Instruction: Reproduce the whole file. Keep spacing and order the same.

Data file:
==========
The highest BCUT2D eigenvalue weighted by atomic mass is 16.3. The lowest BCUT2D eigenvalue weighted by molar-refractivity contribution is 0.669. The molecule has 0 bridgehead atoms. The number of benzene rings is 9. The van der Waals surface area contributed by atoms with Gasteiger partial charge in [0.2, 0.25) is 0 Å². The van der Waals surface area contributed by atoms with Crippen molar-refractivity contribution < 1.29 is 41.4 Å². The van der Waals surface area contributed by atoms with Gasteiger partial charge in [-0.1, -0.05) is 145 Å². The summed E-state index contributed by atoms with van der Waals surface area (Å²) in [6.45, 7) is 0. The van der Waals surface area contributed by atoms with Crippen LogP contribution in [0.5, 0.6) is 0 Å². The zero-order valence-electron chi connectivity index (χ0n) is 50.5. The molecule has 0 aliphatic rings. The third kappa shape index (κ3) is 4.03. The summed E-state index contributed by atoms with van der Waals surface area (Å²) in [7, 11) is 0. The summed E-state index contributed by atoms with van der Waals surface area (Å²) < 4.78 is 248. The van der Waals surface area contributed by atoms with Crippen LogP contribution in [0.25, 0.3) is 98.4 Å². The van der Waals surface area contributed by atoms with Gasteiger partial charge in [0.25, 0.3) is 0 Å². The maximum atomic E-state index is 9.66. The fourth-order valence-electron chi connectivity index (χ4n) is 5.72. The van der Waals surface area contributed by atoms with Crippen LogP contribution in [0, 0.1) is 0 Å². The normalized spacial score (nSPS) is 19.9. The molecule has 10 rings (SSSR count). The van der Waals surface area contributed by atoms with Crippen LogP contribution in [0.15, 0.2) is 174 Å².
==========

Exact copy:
The highest BCUT2D eigenvalue weighted by atomic mass is 16.3. The lowest BCUT2D eigenvalue weighted by molar-refractivity contribution is 0.669. The molecule has 0 bridgehead atoms. The number of benzene rings is 9. The van der Waals surface area contributed by atoms with Gasteiger partial charge in [0.2, 0.25) is 0 Å². The van der Waals surface area contributed by atoms with Crippen molar-refractivity contribution < 1.29 is 41.4 Å². The van der Waals surface area contributed by atoms with Gasteiger partial charge in [-0.1, -0.05) is 145 Å². The summed E-state index contributed by atoms with van der Waals surface area (Å²) in [6.45, 7) is 0. The van der Waals surface area contributed by atoms with Crippen LogP contribution in [0.5, 0.6) is 0 Å². The zero-order valence-electron chi connectivity index (χ0n) is 50.5. The molecule has 0 aliphatic rings. The third kappa shape index (κ3) is 4.03. The summed E-state index contributed by atoms with van der Waals surface area (Å²) in [7, 11) is 0. The summed E-state index contributed by atoms with van der Waals surface area (Å²) < 4.78 is 248. The van der Waals surface area contributed by atoms with Crippen LogP contribution in [0.25, 0.3) is 98.4 Å². The van der Waals surface area contributed by atoms with Gasteiger partial charge in [0.25, 0.3) is 0 Å². The maximum atomic E-state index is 9.66. The fourth-order valence-electron chi connectivity index (χ4n) is 5.72. The van der Waals surface area contributed by atoms with Crippen LogP contribution in [0, 0.1) is 0 Å². The normalized spacial score (nSPS) is 19.9. The molecule has 10 rings (SSSR count). The van der Waals surface area contributed by atoms with Crippen LogP contribution in [0.15, 0.2) is 174 Å².